African business, politics and lifestyle
Saving Kenyan forest. Is it a turning point?
After a decade of rampant destruction of the Mau forest water catchment in western Kenya, the country’s coalition government seems firmly united in trying to save the complex before more serious damage is inflicted on the economy.
U.N. officials say this is no longer simply an environmental issue but something that has huge importance for the whole country. Already two of the top three foreign exchange earners — tourism and tea — are feeling the impact of falling water levels which have also forced the postponement of a major hydro-electric project.
Prime Minister Raila Odinga describes the forest’s destruction as a national emergency. Both foreign and local officials say there is no gap between Odinga and President Mwai Kibaki on the issue.
Saving the forest will involve huge costs to resettle and compensate some of the thousands of people living illegally there and restore tree cover which produces vital supplies of water. Officials say they expect international donors to provide major financial help.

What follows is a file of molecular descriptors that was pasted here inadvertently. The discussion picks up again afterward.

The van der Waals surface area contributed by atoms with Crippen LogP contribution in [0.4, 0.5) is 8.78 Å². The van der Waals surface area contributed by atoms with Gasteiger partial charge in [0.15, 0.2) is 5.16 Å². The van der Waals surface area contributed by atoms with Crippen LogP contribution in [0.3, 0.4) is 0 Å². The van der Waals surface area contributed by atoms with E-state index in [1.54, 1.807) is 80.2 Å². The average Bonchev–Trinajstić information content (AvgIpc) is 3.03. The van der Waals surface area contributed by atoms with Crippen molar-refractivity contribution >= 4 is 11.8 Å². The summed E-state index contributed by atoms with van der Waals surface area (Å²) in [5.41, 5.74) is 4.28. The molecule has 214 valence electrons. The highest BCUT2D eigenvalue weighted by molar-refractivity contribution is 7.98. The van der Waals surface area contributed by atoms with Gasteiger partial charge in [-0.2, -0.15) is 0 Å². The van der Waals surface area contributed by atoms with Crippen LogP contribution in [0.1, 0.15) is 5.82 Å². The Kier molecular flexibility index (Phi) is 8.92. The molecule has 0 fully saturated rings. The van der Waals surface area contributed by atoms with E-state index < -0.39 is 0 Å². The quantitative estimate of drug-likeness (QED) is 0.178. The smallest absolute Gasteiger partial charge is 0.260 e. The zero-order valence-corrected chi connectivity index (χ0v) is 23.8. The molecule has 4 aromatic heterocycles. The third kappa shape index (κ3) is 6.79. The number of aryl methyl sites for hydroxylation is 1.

Until a few months ago, the destruction of the forest was a familiar story of land grabbing, illegal logging and the allocation of government land to try to win votes. It began in 1997 when the government of Daniel arap Moi gave large plots away in exchange for electoral support.
Then, this year, the United Nations flew Odinga and other officials over the forest to show them the extent of the destruction, shocking them into urgent action.
The government is pushing ahead despite the fact that many of the area’s MPs and voters belong to Odinga’s ODM party. Unlike the past, political considerations are being pushed to one side in the national interest. U.N. officials call this process unique for a country long blighted by the depradations of powerful and greedy politicians.
This momentum is all the more striking because Odinga and Kibaki were bitter enemies before and during a bloody political crisis in the first two months of this year when around 1,500 people died in tribally-based clashes following the president’s disputed victory in an election.
Does the Mau forest issue mark a turning point in Kenyan politics or is it a one-off. What do you think?